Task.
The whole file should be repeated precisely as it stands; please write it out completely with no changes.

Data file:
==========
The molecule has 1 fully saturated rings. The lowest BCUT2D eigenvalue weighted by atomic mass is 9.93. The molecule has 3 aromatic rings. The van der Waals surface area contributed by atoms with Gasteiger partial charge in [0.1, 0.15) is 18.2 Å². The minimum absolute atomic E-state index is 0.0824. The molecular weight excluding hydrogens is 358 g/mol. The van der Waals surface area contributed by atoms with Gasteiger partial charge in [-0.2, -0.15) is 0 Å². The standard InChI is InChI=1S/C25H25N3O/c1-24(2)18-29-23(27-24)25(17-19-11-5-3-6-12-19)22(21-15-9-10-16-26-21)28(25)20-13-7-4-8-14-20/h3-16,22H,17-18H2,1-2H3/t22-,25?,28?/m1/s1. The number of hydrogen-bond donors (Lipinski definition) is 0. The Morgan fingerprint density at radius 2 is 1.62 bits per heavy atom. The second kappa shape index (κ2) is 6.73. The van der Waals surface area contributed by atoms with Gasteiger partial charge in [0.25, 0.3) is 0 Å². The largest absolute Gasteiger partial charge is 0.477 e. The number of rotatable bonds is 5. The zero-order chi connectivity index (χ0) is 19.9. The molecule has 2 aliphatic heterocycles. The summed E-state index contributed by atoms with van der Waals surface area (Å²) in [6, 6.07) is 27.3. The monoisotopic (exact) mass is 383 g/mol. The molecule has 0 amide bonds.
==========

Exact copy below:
The molecule has 1 fully saturated rings. The lowest BCUT2D eigenvalue weighted by atomic mass is 9.93. The molecule has 3 aromatic rings. The van der Waals surface area contributed by atoms with Gasteiger partial charge in [0.1, 0.15) is 18.2 Å². The minimum absolute atomic E-state index is 0.0824. The molecular weight excluding hydrogens is 358 g/mol. The van der Waals surface area contributed by atoms with Gasteiger partial charge in [-0.2, -0.15) is 0 Å². The standard InChI is InChI=1S/C25H25N3O/c1-24(2)18-29-23(27-24)25(17-19-11-5-3-6-12-19)22(21-15-9-10-16-26-21)28(25)20-13-7-4-8-14-20/h3-16,22H,17-18H2,1-2H3/t22-,25?,28?/m1/s1. The number of hydrogen-bond donors (Lipinski definition) is 0. The Morgan fingerprint density at radius 2 is 1.62 bits per heavy atom. The second kappa shape index (κ2) is 6.73. The van der Waals surface area contributed by atoms with Gasteiger partial charge in [0.25, 0.3) is 0 Å². The largest absolute Gasteiger partial charge is 0.477 e. The number of rotatable bonds is 5. The zero-order chi connectivity index (χ0) is 19.9. The molecule has 2 aliphatic heterocycles. The summed E-state index contributed by atoms with van der Waals surface area (Å²) in [6, 6.07) is 27.3. The monoisotopic (exact) mass is 383 g/mol. The molecule has 0 amide bonds.